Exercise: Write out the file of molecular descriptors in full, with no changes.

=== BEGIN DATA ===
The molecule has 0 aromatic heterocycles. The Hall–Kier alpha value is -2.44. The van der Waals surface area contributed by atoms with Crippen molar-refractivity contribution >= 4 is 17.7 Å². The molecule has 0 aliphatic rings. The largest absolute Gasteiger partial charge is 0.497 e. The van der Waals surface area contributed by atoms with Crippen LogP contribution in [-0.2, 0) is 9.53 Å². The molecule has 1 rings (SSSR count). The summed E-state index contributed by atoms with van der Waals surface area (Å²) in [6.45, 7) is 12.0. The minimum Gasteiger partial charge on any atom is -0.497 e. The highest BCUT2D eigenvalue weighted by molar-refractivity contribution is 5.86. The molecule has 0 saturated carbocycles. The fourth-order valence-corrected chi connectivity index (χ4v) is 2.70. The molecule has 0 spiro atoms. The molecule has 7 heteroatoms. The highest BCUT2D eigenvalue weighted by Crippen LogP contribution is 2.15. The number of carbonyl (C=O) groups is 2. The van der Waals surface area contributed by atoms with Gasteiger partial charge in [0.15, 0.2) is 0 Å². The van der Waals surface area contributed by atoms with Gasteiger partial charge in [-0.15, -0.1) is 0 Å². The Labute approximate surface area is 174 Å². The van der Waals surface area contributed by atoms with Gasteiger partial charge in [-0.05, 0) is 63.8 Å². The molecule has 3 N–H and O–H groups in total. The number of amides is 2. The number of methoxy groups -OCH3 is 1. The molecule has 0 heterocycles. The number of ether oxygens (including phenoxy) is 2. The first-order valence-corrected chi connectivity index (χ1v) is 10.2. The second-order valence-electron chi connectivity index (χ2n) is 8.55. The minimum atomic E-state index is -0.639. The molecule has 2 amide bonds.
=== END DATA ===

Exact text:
The molecule has 0 aromatic heterocycles. The Hall–Kier alpha value is -2.44. The van der Waals surface area contributed by atoms with Crippen molar-refractivity contribution >= 4 is 17.7 Å². The molecule has 0 aliphatic rings. The largest absolute Gasteiger partial charge is 0.497 e. The van der Waals surface area contributed by atoms with Crippen LogP contribution in [-0.2, 0) is 9.53 Å². The molecule has 1 rings (SSSR count). The summed E-state index contributed by atoms with van der Waals surface area (Å²) in [6.45, 7) is 12.0. The minimum Gasteiger partial charge on any atom is -0.497 e. The highest BCUT2D eigenvalue weighted by molar-refractivity contribution is 5.86. The molecule has 0 saturated carbocycles. The fourth-order valence-corrected chi connectivity index (χ4v) is 2.70. The molecule has 0 spiro atoms. The molecule has 7 heteroatoms. The highest BCUT2D eigenvalue weighted by Crippen LogP contribution is 2.15. The number of carbonyl (C=O) groups is 2. The van der Waals surface area contributed by atoms with Gasteiger partial charge in [0.15, 0.2) is 0 Å². The van der Waals surface area contributed by atoms with Gasteiger partial charge in [-0.15, -0.1) is 0 Å². The Labute approximate surface area is 174 Å². The van der Waals surface area contributed by atoms with Gasteiger partial charge in [-0.05, 0) is 63.8 Å². The molecule has 3 N–H and O–H groups in total. The number of amides is 2. The number of methoxy groups -OCH3 is 1. The molecule has 0 heterocycles. The number of ether oxygens (including phenoxy) is 2. The first-order valence-corrected chi connectivity index (χ1v) is 10.2. The second-order valence-electron chi connectivity index (χ2n) is 8.55. The minimum atomic E-state index is -0.639. The molecule has 2 amide bonds.